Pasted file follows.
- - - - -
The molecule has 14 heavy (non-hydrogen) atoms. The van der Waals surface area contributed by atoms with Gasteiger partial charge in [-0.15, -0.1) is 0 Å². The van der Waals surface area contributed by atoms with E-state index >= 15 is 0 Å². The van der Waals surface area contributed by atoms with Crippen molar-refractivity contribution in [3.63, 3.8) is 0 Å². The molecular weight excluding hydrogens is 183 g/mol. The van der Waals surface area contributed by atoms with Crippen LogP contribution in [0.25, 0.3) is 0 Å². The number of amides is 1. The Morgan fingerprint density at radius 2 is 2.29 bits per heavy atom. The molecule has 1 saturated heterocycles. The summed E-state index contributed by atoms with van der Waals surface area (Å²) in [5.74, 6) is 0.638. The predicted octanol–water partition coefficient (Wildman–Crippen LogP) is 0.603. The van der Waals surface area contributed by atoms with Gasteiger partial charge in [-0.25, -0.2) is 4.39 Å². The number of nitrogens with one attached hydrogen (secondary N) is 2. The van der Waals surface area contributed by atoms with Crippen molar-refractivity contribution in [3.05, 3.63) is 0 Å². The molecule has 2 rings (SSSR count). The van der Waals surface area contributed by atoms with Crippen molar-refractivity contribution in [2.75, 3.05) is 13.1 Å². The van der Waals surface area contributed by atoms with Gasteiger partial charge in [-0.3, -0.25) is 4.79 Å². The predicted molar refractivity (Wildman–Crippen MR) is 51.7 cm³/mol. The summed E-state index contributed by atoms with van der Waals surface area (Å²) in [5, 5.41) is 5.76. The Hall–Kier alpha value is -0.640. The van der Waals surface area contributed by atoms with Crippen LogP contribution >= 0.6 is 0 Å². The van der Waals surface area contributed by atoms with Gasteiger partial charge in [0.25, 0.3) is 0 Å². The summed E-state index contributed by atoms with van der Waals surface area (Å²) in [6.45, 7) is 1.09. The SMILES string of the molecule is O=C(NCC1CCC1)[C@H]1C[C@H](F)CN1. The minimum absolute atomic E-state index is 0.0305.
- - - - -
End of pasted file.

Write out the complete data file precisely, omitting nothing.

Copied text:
The molecule has 14 heavy (non-hydrogen) atoms. The van der Waals surface area contributed by atoms with Gasteiger partial charge in [-0.15, -0.1) is 0 Å². The van der Waals surface area contributed by atoms with E-state index >= 15 is 0 Å². The van der Waals surface area contributed by atoms with Crippen molar-refractivity contribution in [3.63, 3.8) is 0 Å². The molecular weight excluding hydrogens is 183 g/mol. The van der Waals surface area contributed by atoms with Crippen LogP contribution in [0.25, 0.3) is 0 Å². The number of amides is 1. The Morgan fingerprint density at radius 2 is 2.29 bits per heavy atom. The molecule has 1 saturated heterocycles. The summed E-state index contributed by atoms with van der Waals surface area (Å²) in [5.74, 6) is 0.638. The predicted octanol–water partition coefficient (Wildman–Crippen LogP) is 0.603. The van der Waals surface area contributed by atoms with Gasteiger partial charge in [-0.25, -0.2) is 4.39 Å². The number of nitrogens with one attached hydrogen (secondary N) is 2. The van der Waals surface area contributed by atoms with Crippen molar-refractivity contribution in [3.05, 3.63) is 0 Å². The molecule has 2 rings (SSSR count). The van der Waals surface area contributed by atoms with Crippen molar-refractivity contribution in [2.75, 3.05) is 13.1 Å². The van der Waals surface area contributed by atoms with Gasteiger partial charge in [-0.3, -0.25) is 4.79 Å². The predicted molar refractivity (Wildman–Crippen MR) is 51.7 cm³/mol. The summed E-state index contributed by atoms with van der Waals surface area (Å²) in [5, 5.41) is 5.76. The Hall–Kier alpha value is -0.640. The van der Waals surface area contributed by atoms with Crippen LogP contribution >= 0.6 is 0 Å². The van der Waals surface area contributed by atoms with Gasteiger partial charge in [0.25, 0.3) is 0 Å². The summed E-state index contributed by atoms with van der Waals surface area (Å²) in [6.45, 7) is 1.09. The SMILES string of the molecule is O=C(NCC1CCC1)[C@H]1C[C@H](F)CN1. The minimum absolute atomic E-state index is 0.0305.